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History of Mathematics: Stories Retold, Stories Forgotten

Lecturer: David Sweeney

Originally Taught: Summer School 2012

This course will look at the history of mathematics. At stories that have been retold so many times that they have lost all but the barest of meanings and at some stories that have not been told often.

Each day we will look at a different event or time in the History of Mathematics. Different stories will be looked at and compared. I will attempt to tell new stories about these events, or at least stories that do not figure too prominently in most history of mathematics text books. We will to do some of the mathematics, we will count and draw. We will look at the different ways in which mathematics is performed in the different times and in the different stories.

Course Schedule:
Monday: Number in Classical Greece
Here we will get a feeling for the Greek concept of Number. This is a very different conception to our own. For the Greeks a number was always a definite number of definite things. Thus five sheep, 120 boats. We will work with pebbles to gain a consciousness of number as performative and embodied. We will see how the relations between numbers (20 sheep and 4 sheep are 24 sheep, one quarter of 100 stones is 25 stones) prefigure the mathematical operations of addition and multiplication, subtraction and division. We will look at the Greek concept of the kinds of numbers, the even and the odd. This classical attempt to classify all numbers and so move away from number as embodied.
Readings: Shorts texts will come from Plato, Aristotle, Nicomachus, and Jacob Klein “Greek Mathematical Thought and the Origin of Algebra.”

Tuesday: Geometry and the Angles of a Circle
Euclid’s The Elements of Geometry is probably the most successful text book of all time. Much of the modern idea of not only what mathematics should be, but also what logic and science should be, stems from an attempt to emulate the deductive reasoning of this work. However the success of this work has meant that very little remains of the works of Geometry as it was practiced before The Elements. What has been lost? On this day we will look at one idea in Geometry that Euclid cut out. The angle between a circle and a straight line. At least one proof using this concept remains in the work of Aristotle. I will give some of my ideas on the use of this concept and we will draw some basic proofs. Comparing the proof in Aristotle to Euclid’s proof of the same theorem which does not use such angles will give an idea of how mathematics can change and what can be lost and gained.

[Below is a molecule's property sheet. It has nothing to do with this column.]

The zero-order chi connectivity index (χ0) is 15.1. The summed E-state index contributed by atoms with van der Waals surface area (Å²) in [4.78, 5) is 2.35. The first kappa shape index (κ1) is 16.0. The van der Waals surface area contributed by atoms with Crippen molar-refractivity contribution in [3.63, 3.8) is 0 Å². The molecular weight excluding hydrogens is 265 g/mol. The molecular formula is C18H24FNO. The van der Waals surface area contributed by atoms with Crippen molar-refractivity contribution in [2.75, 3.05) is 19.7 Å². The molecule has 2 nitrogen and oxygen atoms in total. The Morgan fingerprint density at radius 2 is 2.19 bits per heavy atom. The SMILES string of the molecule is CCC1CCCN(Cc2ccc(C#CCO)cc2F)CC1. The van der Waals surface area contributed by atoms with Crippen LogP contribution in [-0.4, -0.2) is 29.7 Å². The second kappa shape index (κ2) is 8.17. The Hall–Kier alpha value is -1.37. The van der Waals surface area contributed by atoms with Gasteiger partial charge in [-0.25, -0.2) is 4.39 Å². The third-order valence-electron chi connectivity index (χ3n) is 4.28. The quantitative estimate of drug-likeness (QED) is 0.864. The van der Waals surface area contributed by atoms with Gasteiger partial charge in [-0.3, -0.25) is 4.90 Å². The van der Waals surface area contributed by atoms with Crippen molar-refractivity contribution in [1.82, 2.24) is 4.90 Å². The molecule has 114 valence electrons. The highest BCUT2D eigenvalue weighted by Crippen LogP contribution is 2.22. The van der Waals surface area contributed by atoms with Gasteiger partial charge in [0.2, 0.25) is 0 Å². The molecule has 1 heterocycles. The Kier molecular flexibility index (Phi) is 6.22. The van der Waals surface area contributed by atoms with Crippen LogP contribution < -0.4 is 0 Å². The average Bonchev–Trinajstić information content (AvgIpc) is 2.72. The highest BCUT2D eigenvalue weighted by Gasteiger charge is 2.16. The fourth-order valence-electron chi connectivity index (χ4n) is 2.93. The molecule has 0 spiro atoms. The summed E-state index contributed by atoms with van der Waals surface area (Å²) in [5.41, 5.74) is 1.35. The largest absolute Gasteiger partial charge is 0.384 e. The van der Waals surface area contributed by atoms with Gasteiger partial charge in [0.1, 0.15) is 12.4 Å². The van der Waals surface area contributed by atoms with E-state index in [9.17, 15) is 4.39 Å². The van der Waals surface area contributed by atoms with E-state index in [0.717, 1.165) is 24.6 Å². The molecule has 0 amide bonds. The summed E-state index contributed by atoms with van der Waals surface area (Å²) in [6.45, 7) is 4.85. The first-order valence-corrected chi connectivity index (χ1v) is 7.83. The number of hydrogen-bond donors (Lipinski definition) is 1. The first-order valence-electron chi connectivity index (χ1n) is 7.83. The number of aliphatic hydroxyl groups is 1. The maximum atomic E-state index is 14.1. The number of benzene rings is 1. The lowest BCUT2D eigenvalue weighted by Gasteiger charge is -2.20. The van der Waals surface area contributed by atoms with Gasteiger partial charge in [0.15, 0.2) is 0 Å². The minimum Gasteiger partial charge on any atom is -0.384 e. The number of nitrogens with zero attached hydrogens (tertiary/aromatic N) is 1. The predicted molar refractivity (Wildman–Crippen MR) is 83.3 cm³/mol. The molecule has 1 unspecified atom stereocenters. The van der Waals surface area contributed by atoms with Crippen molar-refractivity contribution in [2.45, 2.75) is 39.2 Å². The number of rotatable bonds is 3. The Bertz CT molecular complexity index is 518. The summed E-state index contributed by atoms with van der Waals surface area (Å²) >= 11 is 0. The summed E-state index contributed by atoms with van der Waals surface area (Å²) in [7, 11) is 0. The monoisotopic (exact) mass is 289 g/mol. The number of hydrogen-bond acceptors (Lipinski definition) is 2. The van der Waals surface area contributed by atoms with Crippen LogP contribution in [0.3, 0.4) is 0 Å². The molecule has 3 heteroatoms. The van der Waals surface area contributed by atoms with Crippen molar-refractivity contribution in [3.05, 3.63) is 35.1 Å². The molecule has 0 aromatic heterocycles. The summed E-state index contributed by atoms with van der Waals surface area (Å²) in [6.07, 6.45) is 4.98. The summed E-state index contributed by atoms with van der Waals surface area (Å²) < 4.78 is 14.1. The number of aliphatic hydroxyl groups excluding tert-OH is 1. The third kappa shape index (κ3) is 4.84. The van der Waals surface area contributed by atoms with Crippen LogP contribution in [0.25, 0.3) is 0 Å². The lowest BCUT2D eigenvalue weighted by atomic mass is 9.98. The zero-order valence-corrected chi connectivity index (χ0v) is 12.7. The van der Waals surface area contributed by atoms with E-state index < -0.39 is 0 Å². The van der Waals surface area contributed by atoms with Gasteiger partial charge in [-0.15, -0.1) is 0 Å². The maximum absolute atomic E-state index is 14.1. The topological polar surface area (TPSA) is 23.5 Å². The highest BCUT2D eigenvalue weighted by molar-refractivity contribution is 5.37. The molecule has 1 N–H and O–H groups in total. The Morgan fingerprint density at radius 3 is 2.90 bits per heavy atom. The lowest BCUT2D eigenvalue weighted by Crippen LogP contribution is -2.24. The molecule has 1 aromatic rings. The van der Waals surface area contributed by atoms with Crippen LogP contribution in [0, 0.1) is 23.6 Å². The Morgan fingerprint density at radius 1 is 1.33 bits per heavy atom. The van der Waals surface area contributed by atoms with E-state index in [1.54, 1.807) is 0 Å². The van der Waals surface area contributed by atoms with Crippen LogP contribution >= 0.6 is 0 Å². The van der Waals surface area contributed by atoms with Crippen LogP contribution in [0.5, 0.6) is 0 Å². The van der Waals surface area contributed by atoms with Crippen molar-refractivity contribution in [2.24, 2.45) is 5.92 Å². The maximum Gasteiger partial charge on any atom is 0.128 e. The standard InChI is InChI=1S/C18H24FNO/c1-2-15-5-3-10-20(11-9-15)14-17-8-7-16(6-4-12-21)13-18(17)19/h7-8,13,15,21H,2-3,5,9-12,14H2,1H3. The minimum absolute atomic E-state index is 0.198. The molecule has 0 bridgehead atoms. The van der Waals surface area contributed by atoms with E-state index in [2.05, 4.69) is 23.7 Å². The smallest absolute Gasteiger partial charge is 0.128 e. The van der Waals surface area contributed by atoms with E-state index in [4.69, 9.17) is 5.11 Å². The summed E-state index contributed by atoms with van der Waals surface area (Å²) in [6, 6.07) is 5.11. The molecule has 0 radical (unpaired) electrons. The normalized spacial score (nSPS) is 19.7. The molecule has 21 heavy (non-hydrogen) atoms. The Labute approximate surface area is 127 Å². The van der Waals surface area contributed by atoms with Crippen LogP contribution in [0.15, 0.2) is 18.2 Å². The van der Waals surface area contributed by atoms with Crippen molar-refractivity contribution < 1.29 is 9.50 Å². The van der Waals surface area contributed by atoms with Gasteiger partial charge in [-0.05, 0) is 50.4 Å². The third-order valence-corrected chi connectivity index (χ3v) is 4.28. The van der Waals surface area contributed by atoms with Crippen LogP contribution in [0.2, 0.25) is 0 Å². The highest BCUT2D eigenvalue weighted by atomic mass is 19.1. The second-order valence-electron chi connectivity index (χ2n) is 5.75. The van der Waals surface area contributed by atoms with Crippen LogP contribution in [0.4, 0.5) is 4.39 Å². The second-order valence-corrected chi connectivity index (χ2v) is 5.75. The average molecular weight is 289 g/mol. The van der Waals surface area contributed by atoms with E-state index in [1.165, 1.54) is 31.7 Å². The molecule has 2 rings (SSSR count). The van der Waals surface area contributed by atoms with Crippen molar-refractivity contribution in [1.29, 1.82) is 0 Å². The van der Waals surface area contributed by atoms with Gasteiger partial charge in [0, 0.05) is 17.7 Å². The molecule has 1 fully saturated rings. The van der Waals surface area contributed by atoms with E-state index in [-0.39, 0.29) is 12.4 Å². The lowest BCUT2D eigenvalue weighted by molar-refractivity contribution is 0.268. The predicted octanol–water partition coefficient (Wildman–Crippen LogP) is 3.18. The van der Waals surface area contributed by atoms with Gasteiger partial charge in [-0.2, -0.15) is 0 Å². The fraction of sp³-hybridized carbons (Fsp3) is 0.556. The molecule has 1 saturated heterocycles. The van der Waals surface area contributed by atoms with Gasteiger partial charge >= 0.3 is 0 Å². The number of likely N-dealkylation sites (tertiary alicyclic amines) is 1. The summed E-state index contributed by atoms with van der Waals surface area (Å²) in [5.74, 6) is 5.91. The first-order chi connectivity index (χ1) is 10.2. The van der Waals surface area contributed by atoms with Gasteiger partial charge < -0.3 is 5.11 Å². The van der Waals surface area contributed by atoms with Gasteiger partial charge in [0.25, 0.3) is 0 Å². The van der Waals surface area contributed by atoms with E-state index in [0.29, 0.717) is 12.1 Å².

Readings: Short texts will come from Euclid and Aristotle.

Wednesday: Numbers for the Moderns
With the Renaissance the Greek idea of number was changed and interpreted and the modern ‘symbolic’ number was born. I will tell both the ‘normal’ story that is told regarding this development and I will give an outline of Klein’s telling of these events. We will try to get at the different feeling that results from thinking in terms of the embodied numbers looked at in the first day and the symbolic numbers that now surround us.
Readings: Shorts texts will come from Jacob Klein “Greek Mathematical Thought and the Origin of Algebra.”

Thursday: Calculus and Infinitesimals
Calculus is the study of, among other things, how to find the area of a curved object. For instance, how many square units are there in half a circle? The classical approach to such problems gave a different procedure for each shape. During the Renaissance a method was sought that would answer all such problems of area and volume with one single procedure.  The key was the idea of Infinitesimals. Infinitesimals are infinitely small geometrical objects or infinitely small numbers. For about two hundred years infinitesimals were the foundation of this new procedure which was called the Infinitesimals Calculus, or The Calculus. We will look at some of Kepler and Newton’s simpler proofs and have a go at drawing and using infinitesimals. Then we will look at Lagrange’s Calculus without infinitesimals and my own work with calculus with and without infinitesimals.
Readings: Short texts will come from Kepler, Newton, and Lagrange.

Friday: The Modern World
What stories are we to write about Modern Mathematics? Why is the world split into those who feel an affinity for mathematics and those who do not? What is modern mathematics? How big is it? Why does modern mathematics look so different to its predecessors? What difficulties face modern mathematics? What is the modern mathematician afraid of?
Readings: Shorts texts will come from Jacob Klein “Greek Mathematical Thought and the Origin of Algebra.”

One of my questions of the History of Mathematics
Mathematics has always, it seems, been both a way to do something and a certain ‘something else’. There has always been a story with the doing, whether that story comes from Plato as ‘mathematics is the way to the thought of the gods’ or whether that story is ‘man, I don’t want to do maths, everyone says its sooo hard’. It is a story that marks out mathematics as something special either greater than or worse than many other human activities.

Why do the different stories and retellings of mathematics and its history so often point to mathematics as in some way special?